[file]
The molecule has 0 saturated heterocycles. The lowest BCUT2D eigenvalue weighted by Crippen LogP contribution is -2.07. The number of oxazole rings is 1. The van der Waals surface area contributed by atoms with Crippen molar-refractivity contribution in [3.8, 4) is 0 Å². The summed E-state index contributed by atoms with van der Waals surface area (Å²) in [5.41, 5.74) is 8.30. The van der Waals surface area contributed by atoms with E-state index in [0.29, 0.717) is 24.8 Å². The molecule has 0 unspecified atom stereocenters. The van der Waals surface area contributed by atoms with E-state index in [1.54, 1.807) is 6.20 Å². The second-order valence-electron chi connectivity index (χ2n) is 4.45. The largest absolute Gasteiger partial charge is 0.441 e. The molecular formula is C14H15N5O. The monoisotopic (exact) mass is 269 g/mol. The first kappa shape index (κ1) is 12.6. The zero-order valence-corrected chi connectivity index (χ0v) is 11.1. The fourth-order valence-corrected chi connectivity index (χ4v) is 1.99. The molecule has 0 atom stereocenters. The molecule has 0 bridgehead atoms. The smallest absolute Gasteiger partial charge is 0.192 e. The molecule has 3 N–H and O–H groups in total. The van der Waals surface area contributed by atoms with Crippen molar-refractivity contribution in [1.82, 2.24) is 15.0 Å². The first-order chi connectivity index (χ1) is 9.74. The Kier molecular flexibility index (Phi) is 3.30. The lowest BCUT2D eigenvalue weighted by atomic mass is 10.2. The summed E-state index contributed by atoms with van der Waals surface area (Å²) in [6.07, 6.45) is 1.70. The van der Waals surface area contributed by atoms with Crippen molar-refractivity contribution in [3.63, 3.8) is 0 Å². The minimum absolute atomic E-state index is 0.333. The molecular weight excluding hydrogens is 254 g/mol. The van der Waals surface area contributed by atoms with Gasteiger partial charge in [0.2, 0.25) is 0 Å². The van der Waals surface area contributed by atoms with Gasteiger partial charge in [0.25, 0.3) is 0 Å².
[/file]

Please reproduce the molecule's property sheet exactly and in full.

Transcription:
The molecule has 0 saturated heterocycles. The lowest BCUT2D eigenvalue weighted by Crippen LogP contribution is -2.07. The number of oxazole rings is 1. The van der Waals surface area contributed by atoms with Crippen molar-refractivity contribution in [3.8, 4) is 0 Å². The summed E-state index contributed by atoms with van der Waals surface area (Å²) in [5.41, 5.74) is 8.30. The van der Waals surface area contributed by atoms with E-state index in [0.29, 0.717) is 24.8 Å². The molecule has 0 unspecified atom stereocenters. The van der Waals surface area contributed by atoms with E-state index in [1.54, 1.807) is 6.20 Å². The second-order valence-electron chi connectivity index (χ2n) is 4.45. The largest absolute Gasteiger partial charge is 0.441 e. The molecular formula is C14H15N5O. The monoisotopic (exact) mass is 269 g/mol. The first kappa shape index (κ1) is 12.6. The zero-order valence-corrected chi connectivity index (χ0v) is 11.1. The fourth-order valence-corrected chi connectivity index (χ4v) is 1.99. The molecule has 0 atom stereocenters. The molecule has 0 bridgehead atoms. The smallest absolute Gasteiger partial charge is 0.192 e. The molecule has 3 N–H and O–H groups in total. The van der Waals surface area contributed by atoms with Crippen molar-refractivity contribution in [1.82, 2.24) is 15.0 Å². The first-order chi connectivity index (χ1) is 9.74. The Kier molecular flexibility index (Phi) is 3.30. The lowest BCUT2D eigenvalue weighted by atomic mass is 10.2. The summed E-state index contributed by atoms with van der Waals surface area (Å²) in [6.07, 6.45) is 1.70. The van der Waals surface area contributed by atoms with Crippen molar-refractivity contribution in [3.63, 3.8) is 0 Å². The minimum absolute atomic E-state index is 0.333. The molecular weight excluding hydrogens is 254 g/mol. The van der Waals surface area contributed by atoms with Gasteiger partial charge in [0.2, 0.25) is 0 Å². The van der Waals surface area contributed by atoms with Gasteiger partial charge in [0.25, 0.3) is 0 Å².